Artificial intelligence (AI) will not find mainstream use among marketers until at least 2021. This is according to a new Marketing Foresight research report from Episerver, the company transforming digital experiences.
This survey highlights the fact that while marketers are investing more and more in technology, some of the basics are being missed. Many marketers still don’t have a responsive website or a clearly defined mobile strategy and, of those that do, many more are not providing a seamless omnichannel experience.
Local digital transformation specialist Bluegrass Digital says the survey of over 100 in-house marketers asked marketers which technologies they are currently using and when they intend to incorporate new technologies into their marketing strategy and stack.
Bluegrass Digital CEO Nick Durrant says the survey found that, despite the abundance of AI-driven marketing tech, more than 60% of marketers had no plans to incorporate artificial intelligence before 2021.
“In contrast, 57 percent of marketers believe they will have incorporated augmented reality (AR) by 2020 and 58 percent will be using virtual reality (VR) as a key part of their marketing approach by the same year.”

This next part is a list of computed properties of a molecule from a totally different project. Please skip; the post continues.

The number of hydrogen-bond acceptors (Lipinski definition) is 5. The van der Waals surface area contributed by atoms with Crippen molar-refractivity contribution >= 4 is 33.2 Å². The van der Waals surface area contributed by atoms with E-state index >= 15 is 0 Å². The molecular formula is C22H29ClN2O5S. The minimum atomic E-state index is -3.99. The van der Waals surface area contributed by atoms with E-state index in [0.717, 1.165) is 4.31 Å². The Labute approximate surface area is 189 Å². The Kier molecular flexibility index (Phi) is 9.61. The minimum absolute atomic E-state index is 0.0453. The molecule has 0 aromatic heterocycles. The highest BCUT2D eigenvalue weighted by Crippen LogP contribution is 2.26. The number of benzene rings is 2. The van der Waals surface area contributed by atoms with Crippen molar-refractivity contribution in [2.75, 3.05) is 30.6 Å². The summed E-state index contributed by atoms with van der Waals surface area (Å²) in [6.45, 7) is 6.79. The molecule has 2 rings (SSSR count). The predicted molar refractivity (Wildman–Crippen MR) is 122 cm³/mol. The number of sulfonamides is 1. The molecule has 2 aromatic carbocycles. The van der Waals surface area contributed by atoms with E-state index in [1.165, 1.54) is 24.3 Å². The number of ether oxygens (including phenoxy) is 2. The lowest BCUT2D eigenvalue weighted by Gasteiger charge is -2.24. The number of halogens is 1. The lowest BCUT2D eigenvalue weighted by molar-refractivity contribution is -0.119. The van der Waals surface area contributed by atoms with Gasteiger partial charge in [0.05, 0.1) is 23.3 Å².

With regards to more pressing technologies, 60 percent of marketers expect to deploy a customer service chatbot by the end of 2019. For marketers involved in the retail industry, 71 percent intend to adopt one-click purchasing by the end of 2019, while 54 percent plan to accept virtual currency payments by 2022.
The use of drones will move to the mainstream by 2023 as, for the first time, more than half (57 percent) of marketers will incorporate these into their strategy.
“It’s promising to see that so many marketers are planning to evolve their strategies through the adoption of new technology over the coming years. However, they must not forget about those technologies that ultimately enhance their day-to-day work,” he adds.
Episerver ’s 2018 Reimaging Commerce report, based on a global survey of more than 4000 online shoppers, revealed that 43 percent of UK consumers do not believe that brands do enough to personalise their online shopping experiences – almost 10 percent higher than the global average.
Durrant says aspects of the shopping experience that also rank highly as ‘must-haves’ include easy-to-use product search functions, ample information about products and returns, and personalised recommendations.
“It is crucial that the fundamental elements of marketing aren’t lost whilst trying to invest in the latest tech. New technologies should be deployed to support a great customer experience and not merely for the sake of keeping up with the trends,” he concludes